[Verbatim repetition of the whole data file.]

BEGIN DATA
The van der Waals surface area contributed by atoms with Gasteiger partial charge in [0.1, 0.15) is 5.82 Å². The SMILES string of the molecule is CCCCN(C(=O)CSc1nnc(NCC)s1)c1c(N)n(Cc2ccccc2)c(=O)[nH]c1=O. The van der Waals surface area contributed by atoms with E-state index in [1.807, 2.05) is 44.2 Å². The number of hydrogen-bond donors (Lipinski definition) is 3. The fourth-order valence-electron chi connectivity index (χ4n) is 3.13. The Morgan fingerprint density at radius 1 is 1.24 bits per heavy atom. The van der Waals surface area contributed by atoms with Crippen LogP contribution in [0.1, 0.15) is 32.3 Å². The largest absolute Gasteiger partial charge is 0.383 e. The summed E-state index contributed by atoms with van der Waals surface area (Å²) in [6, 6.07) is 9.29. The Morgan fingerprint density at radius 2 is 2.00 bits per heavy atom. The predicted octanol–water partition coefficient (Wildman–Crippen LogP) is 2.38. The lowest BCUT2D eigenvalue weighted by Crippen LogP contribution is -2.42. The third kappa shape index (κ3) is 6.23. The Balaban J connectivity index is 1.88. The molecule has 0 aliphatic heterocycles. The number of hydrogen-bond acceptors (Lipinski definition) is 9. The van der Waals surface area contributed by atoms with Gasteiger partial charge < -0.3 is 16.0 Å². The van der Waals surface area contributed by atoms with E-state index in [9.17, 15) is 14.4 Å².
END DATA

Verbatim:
The van der Waals surface area contributed by atoms with Gasteiger partial charge in [0.1, 0.15) is 5.82 Å². The SMILES string of the molecule is CCCCN(C(=O)CSc1nnc(NCC)s1)c1c(N)n(Cc2ccccc2)c(=O)[nH]c1=O. The van der Waals surface area contributed by atoms with E-state index in [1.807, 2.05) is 44.2 Å². The number of hydrogen-bond donors (Lipinski definition) is 3. The fourth-order valence-electron chi connectivity index (χ4n) is 3.13. The Morgan fingerprint density at radius 1 is 1.24 bits per heavy atom. The van der Waals surface area contributed by atoms with Crippen LogP contribution in [0.1, 0.15) is 32.3 Å². The largest absolute Gasteiger partial charge is 0.383 e. The summed E-state index contributed by atoms with van der Waals surface area (Å²) in [6, 6.07) is 9.29. The Morgan fingerprint density at radius 2 is 2.00 bits per heavy atom. The predicted octanol–water partition coefficient (Wildman–Crippen LogP) is 2.38. The lowest BCUT2D eigenvalue weighted by Crippen LogP contribution is -2.42. The third kappa shape index (κ3) is 6.23. The Balaban J connectivity index is 1.88. The molecule has 0 aliphatic heterocycles. The number of hydrogen-bond acceptors (Lipinski definition) is 9. The van der Waals surface area contributed by atoms with Gasteiger partial charge < -0.3 is 16.0 Å². The van der Waals surface area contributed by atoms with E-state index in [9.17, 15) is 14.4 Å².